The United States Constitution could very easily not have come into being, at least not for all thirteen colonies. Though allies in the revolution, the states were hardly friendly, each with its own currency, culture, and debts. This last item was one of the most significant reasons why the wealthier states were hesitant about joining the union. Between that and disagreements over slavery, not all the representatives at the constitutional convention were even willing to sign their names to the final work product.
Once created, the constitution went through further changes, first with The Bill of Rights, and then with a succession of amendments over the centuries, further expanding and defining the shape of rights. Part of these changes are owed to historical events like the Civil War, but another element that played a role was the changing meaning of language. With the rise of mathematics in the 1800s, English began to be codified more rigidly, double negatives were suddenly frowned on and specificity was key in all things. More than a hundred years later, we use this evolved version of the language to interpret words written in the 1700s by men who might not recognize much of our society as being theirs were they to see it.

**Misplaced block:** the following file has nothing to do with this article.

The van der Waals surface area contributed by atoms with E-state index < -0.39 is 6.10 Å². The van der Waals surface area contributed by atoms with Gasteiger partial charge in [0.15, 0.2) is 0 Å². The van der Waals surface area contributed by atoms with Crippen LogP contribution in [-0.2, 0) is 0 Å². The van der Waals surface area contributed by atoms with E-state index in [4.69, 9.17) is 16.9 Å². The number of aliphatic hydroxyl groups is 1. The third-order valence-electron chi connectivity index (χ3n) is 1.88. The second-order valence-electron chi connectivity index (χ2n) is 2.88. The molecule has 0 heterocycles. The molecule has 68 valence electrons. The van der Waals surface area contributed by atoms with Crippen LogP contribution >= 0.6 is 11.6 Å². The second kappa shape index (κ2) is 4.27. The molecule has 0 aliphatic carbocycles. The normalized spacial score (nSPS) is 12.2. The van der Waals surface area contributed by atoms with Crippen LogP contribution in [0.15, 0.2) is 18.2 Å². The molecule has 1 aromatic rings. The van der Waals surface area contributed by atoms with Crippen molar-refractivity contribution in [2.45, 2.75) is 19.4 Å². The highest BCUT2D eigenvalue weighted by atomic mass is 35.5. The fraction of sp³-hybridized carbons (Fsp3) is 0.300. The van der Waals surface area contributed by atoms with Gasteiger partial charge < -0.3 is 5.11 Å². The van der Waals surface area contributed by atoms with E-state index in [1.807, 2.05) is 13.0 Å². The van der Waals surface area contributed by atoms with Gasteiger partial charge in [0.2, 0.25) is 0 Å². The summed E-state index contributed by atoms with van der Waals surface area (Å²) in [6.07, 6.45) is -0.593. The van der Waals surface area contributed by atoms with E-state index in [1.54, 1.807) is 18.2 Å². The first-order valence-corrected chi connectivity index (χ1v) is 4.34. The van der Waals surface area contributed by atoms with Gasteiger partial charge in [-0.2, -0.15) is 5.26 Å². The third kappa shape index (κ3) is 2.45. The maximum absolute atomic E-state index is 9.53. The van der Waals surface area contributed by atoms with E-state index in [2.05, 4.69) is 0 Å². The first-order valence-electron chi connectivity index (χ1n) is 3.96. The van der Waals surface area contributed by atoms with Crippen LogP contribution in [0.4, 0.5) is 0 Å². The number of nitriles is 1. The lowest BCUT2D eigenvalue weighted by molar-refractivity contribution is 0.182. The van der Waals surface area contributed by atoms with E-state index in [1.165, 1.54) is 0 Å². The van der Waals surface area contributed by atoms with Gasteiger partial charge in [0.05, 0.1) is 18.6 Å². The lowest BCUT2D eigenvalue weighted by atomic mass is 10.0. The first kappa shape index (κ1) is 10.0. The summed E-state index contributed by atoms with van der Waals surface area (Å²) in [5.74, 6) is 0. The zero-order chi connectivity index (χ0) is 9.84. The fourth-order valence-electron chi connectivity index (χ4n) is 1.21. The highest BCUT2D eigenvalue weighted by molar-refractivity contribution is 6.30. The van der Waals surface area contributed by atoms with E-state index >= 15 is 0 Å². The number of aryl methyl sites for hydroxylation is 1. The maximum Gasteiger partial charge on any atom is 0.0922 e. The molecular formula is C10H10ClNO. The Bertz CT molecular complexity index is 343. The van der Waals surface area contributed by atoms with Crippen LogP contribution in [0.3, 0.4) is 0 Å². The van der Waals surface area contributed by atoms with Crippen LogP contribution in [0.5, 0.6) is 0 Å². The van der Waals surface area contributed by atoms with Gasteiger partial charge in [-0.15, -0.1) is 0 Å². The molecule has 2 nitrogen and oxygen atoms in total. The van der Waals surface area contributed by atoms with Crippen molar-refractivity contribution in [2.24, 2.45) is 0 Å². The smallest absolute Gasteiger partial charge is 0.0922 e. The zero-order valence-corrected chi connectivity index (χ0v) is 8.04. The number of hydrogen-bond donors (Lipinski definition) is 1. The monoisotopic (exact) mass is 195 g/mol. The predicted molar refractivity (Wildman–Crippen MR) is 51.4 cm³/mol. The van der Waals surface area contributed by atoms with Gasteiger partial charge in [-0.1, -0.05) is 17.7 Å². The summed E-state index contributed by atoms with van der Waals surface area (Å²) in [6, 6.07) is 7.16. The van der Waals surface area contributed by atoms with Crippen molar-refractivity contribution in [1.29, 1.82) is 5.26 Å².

The U.S. Constitution is one of the most important documents in history. Though it is "just a piece of paper," its influence is so far-reaching, knowing about it is an essential civic responsibility. Test your constitutional knowledge with this quiz!